The Galilee Jesus Knew

Posted on December 23, 2020


By David Ettinger

From growing up in the small village of Nazareth to establishing His ministry base in Capernaum, most of the significant events in the life of Jesus took place in the Galilee, a fertile, mountainous region in northern Israel. Here’s a brief look at this little slice of the globe Jesus so loved.

A depiction of ancient Nazareth

A “Simple” People
To the more “sophisticated” Israelites of Jerusalem, Galilee was considered a rural backwater. Few Jewish Galileans spoke or read Hebrew; therefore most synagogues used an Aramaic translation of the Bible, later known as the Targum. Though, naturally, Jesus would have been fluent in Hebrew and Greek (in fact, He would have been fluent in every language), He spoke the language of His countrymen: Aramaic.

The Jews of Galilee were primarily rural people who worked the land, tended their flocks, practiced their trades, and seldom ventured more than a day’s journey from home.

The “Look” of Galilee
By Jesus’ time, the Galilean community of rural hamlets and villages formed a tight-knit, devoutly Jewish enclave in a region which was pretty much surrounded by a Hellenistic (Greek) world. In the northeast was Caesarea Philippi. In the north was the Hellenized cities of Ptolemais, Tyre, and Sidon, which were situated on the Mediterranean coast. In the east (the Transjordan), was the Greek community of “The Ten Cities,” or Decapolis.

Many Jewish villages, which were simple and modest, consisted of simple dwellings, with plastered walls and roofed with branches and mud. Most did not survive the passage of time. The average Galilean village might claim no more than several hundred inhabitants who lived in one-story houses of mud brick clustered together on the side of a hill. Between the houses, narrowed, unpaved streets and alleyways wound toward a dusty square at the center of town.

Most families possessed a few sheep and goats for food, leather, and wool.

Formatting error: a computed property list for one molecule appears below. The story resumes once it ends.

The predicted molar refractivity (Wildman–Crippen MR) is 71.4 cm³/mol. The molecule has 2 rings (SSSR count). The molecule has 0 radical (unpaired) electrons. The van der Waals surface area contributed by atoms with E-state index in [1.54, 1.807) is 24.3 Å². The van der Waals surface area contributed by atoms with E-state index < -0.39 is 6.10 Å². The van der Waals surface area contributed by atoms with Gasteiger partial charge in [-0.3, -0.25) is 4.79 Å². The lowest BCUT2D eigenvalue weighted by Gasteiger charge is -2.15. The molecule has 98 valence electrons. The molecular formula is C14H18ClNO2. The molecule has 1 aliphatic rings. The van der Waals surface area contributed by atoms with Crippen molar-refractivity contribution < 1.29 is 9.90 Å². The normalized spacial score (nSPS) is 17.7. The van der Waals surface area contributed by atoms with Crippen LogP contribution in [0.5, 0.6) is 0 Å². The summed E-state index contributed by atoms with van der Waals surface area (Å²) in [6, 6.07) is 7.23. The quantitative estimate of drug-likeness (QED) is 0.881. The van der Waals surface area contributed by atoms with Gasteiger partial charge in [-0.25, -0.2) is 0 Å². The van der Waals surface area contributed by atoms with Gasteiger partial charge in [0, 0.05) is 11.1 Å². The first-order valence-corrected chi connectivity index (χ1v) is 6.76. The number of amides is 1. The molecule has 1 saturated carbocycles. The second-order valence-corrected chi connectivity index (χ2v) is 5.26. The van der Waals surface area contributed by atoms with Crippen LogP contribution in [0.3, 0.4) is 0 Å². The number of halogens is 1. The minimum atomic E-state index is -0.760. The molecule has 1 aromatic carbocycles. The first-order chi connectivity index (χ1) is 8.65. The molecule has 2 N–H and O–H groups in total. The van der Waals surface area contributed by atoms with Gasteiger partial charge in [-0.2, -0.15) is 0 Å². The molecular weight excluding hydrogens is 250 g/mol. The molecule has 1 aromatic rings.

How Galileans Lived
In the above-mentioned center of town, women came daily to shop and draw water from the communal well. They would draw water into a jug for use for that day only.

Every morning, the men of the village went out to the fields to till (prepare and cultivate the land for crops), sow, prune or harvest the crops on which their existence depended. For these men, life was a long, difficult struggle against the elements. Contributing to their difficulties was the fact that the plows, sickles, and other tools they used were generally makeshift devices and not very effective.


At dusk, the men returned to their homes, wearily driving their few oxen before them. A short time later, the family took their place on mats on the ground around large dinner pots. They helped themselves by hand from communal dishes, using as scoops broken pieces of bread baked that morning.

Marriage in the Galilee
Jewish girls in 1st-century Israel were probably betrothed shortly after puberty began, around age 13 or 14. Both sets of parents would negotiate the marriage contract.

Wedding festivities and ceremonies were not held in the synagogue. Rather, they began in the home of the bride and were concluded at the home of the groom, where the marriage contract was read and blessings were pronounced by parents and friends. Then the marriage couple went to their private room, offered prayers, and proceeded to consummate their relationship.

The Religion of the Galilee
The subject of the kingdom of God was a burning issue among the Jews during Jesus’ lifetime and probably overshadowed political considerations of the day. This topic no doubt consumed the people as they met in the synagogue both on the Sabbath (for Friday night and Saturday morning services), and for middle-of-the-week civic meetings.

Besides the weekly Sabbath observances, there were a number of special religious festivals. Among the favorites were Passover and the Feast of Weeks. Galileans most likely trekked to Jerusalem just once a year, to celebrate the Passover week.

By the time of Jesus, many Jews despaired of any hope of reward in their present unjust world and concentrated on the expectation of reward in a world to come. Their recent history had been one of almost continuous calamity and foreign rule, hence the burning desire for their promised Messiah who would rescue them from tyranny.

A Humble Life
This was the Galilee Jesus knew. So, as you can see, though “born king of the Jews” (Matthew 2:2), Jesus hardly lived as a king – at least, an earthly one. Jesus’ existence was a humble one, as reflected in the humble region of Israel in which He spent most of His earthly life.